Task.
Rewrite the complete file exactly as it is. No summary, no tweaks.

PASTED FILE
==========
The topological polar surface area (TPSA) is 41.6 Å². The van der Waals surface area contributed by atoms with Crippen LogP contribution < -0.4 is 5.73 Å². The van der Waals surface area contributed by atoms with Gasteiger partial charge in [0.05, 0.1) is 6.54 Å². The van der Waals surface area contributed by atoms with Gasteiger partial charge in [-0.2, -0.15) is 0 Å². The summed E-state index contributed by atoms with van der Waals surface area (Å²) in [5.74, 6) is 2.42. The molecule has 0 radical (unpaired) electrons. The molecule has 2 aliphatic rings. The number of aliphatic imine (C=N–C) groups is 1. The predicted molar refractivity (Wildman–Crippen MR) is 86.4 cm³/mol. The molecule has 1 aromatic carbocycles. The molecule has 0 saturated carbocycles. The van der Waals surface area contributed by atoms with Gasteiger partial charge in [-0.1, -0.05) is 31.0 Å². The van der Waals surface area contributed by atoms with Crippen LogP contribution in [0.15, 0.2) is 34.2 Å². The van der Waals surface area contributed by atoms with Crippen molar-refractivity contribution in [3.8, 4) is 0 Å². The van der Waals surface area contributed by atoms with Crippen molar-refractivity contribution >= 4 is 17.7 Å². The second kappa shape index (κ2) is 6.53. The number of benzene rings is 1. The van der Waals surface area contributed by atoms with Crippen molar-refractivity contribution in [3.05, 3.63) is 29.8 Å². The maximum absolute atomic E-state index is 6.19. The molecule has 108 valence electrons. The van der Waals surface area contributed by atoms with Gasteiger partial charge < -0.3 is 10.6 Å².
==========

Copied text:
The topological polar surface area (TPSA) is 41.6 Å². The van der Waals surface area contributed by atoms with Crippen LogP contribution < -0.4 is 5.73 Å². The van der Waals surface area contributed by atoms with Gasteiger partial charge in [0.05, 0.1) is 6.54 Å². The van der Waals surface area contributed by atoms with Gasteiger partial charge in [-0.2, -0.15) is 0 Å². The summed E-state index contributed by atoms with van der Waals surface area (Å²) in [5.74, 6) is 2.42. The molecule has 0 radical (unpaired) electrons. The molecule has 2 aliphatic rings. The number of aliphatic imine (C=N–C) groups is 1. The predicted molar refractivity (Wildman–Crippen MR) is 86.4 cm³/mol. The molecule has 1 aromatic carbocycles. The molecule has 0 saturated carbocycles. The van der Waals surface area contributed by atoms with Gasteiger partial charge in [-0.1, -0.05) is 31.0 Å². The van der Waals surface area contributed by atoms with Crippen LogP contribution in [0.15, 0.2) is 34.2 Å². The van der Waals surface area contributed by atoms with Crippen molar-refractivity contribution in [3.8, 4) is 0 Å². The van der Waals surface area contributed by atoms with Crippen molar-refractivity contribution >= 4 is 17.7 Å². The second kappa shape index (κ2) is 6.53. The number of benzene rings is 1. The van der Waals surface area contributed by atoms with Crippen molar-refractivity contribution in [3.05, 3.63) is 29.8 Å². The maximum absolute atomic E-state index is 6.19. The molecule has 108 valence electrons. The van der Waals surface area contributed by atoms with Gasteiger partial charge < -0.3 is 10.6 Å².